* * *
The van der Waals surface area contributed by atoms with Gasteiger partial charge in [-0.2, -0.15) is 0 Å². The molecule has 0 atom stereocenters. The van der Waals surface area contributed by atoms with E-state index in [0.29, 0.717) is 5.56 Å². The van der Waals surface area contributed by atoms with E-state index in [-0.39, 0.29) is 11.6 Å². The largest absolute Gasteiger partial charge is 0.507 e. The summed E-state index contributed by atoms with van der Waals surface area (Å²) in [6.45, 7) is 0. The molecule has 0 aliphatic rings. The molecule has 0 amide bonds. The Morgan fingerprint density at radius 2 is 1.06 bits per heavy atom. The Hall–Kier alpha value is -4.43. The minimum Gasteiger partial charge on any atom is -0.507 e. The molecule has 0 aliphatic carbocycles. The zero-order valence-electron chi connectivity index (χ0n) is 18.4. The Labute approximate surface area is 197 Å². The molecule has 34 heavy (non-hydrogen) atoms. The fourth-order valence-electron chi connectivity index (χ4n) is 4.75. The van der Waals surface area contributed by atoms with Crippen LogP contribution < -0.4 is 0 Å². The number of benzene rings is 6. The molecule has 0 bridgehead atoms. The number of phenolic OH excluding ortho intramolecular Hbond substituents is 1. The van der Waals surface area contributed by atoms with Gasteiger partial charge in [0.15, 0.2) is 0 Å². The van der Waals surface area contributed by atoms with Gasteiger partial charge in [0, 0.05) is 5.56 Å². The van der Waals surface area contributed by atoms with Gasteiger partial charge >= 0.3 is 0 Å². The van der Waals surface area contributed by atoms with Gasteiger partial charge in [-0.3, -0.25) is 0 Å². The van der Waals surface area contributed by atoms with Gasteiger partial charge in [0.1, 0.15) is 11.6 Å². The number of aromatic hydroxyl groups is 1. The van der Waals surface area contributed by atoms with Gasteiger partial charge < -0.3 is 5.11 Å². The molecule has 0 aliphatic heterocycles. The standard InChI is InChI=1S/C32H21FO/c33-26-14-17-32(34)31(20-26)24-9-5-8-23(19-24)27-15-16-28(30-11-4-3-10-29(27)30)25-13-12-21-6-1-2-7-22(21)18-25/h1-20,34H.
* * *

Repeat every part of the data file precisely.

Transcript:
The van der Waals surface area contributed by atoms with Gasteiger partial charge in [-0.2, -0.15) is 0 Å². The molecule has 0 atom stereocenters. The van der Waals surface area contributed by atoms with E-state index in [0.29, 0.717) is 5.56 Å². The van der Waals surface area contributed by atoms with E-state index in [-0.39, 0.29) is 11.6 Å². The largest absolute Gasteiger partial charge is 0.507 e. The summed E-state index contributed by atoms with van der Waals surface area (Å²) in [6.45, 7) is 0. The molecule has 0 aliphatic rings. The molecule has 0 amide bonds. The Morgan fingerprint density at radius 2 is 1.06 bits per heavy atom. The Hall–Kier alpha value is -4.43. The minimum Gasteiger partial charge on any atom is -0.507 e. The molecule has 0 aliphatic carbocycles. The zero-order valence-electron chi connectivity index (χ0n) is 18.4. The Labute approximate surface area is 197 Å². The molecule has 34 heavy (non-hydrogen) atoms. The fourth-order valence-electron chi connectivity index (χ4n) is 4.75. The van der Waals surface area contributed by atoms with Crippen LogP contribution < -0.4 is 0 Å². The number of benzene rings is 6. The molecule has 0 bridgehead atoms. The number of phenolic OH excluding ortho intramolecular Hbond substituents is 1. The van der Waals surface area contributed by atoms with Gasteiger partial charge in [0.15, 0.2) is 0 Å². The van der Waals surface area contributed by atoms with Gasteiger partial charge in [0, 0.05) is 5.56 Å². The van der Waals surface area contributed by atoms with Gasteiger partial charge >= 0.3 is 0 Å². The van der Waals surface area contributed by atoms with Gasteiger partial charge in [-0.3, -0.25) is 0 Å². The van der Waals surface area contributed by atoms with Gasteiger partial charge in [0.1, 0.15) is 11.6 Å². The number of aromatic hydroxyl groups is 1. The van der Waals surface area contributed by atoms with Gasteiger partial charge < -0.3 is 5.11 Å². The molecule has 0 aliphatic heterocycles. The standard InChI is InChI=1S/C32H21FO/c33-26-14-17-32(34)31(20-26)24-9-5-8-23(19-24)27-15-16-28(30-11-4-3-10-29(27)30)25-13-12-21-6-1-2-7-22(21)18-25/h1-20,34H.